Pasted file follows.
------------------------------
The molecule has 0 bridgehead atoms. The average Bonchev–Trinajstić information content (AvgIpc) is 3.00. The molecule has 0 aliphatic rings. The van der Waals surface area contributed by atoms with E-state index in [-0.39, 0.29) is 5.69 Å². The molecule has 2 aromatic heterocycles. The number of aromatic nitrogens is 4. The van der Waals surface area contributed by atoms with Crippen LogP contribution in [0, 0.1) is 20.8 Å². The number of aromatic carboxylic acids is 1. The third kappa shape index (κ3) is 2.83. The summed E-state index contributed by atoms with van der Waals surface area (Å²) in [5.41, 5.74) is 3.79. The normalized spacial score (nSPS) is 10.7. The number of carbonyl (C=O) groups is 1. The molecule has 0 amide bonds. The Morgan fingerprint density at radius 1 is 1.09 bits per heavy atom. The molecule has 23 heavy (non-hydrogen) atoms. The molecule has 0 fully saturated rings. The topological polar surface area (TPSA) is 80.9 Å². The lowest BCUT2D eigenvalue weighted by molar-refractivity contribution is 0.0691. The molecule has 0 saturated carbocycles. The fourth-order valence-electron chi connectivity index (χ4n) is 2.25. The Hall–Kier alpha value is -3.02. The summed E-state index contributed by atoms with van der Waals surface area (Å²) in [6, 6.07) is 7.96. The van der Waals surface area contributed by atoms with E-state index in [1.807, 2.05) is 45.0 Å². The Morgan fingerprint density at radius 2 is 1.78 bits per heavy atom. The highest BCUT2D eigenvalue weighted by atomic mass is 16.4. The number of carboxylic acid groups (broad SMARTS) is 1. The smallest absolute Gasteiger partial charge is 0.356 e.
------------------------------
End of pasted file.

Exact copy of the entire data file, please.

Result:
The molecule has 0 bridgehead atoms. The average Bonchev–Trinajstić information content (AvgIpc) is 3.00. The molecule has 0 aliphatic rings. The van der Waals surface area contributed by atoms with E-state index in [-0.39, 0.29) is 5.69 Å². The molecule has 2 aromatic heterocycles. The number of aromatic nitrogens is 4. The van der Waals surface area contributed by atoms with Crippen LogP contribution in [0, 0.1) is 20.8 Å². The number of aromatic carboxylic acids is 1. The third kappa shape index (κ3) is 2.83. The summed E-state index contributed by atoms with van der Waals surface area (Å²) in [5.41, 5.74) is 3.79. The normalized spacial score (nSPS) is 10.7. The number of carbonyl (C=O) groups is 1. The molecule has 0 amide bonds. The Morgan fingerprint density at radius 1 is 1.09 bits per heavy atom. The molecule has 23 heavy (non-hydrogen) atoms. The molecule has 0 fully saturated rings. The topological polar surface area (TPSA) is 80.9 Å². The lowest BCUT2D eigenvalue weighted by molar-refractivity contribution is 0.0691. The molecule has 0 saturated carbocycles. The fourth-order valence-electron chi connectivity index (χ4n) is 2.25. The Hall–Kier alpha value is -3.02. The summed E-state index contributed by atoms with van der Waals surface area (Å²) in [6, 6.07) is 7.96. The van der Waals surface area contributed by atoms with E-state index in [1.807, 2.05) is 45.0 Å². The Morgan fingerprint density at radius 2 is 1.78 bits per heavy atom. The highest BCUT2D eigenvalue weighted by atomic mass is 16.4. The number of carboxylic acid groups (broad SMARTS) is 1. The smallest absolute Gasteiger partial charge is 0.356 e.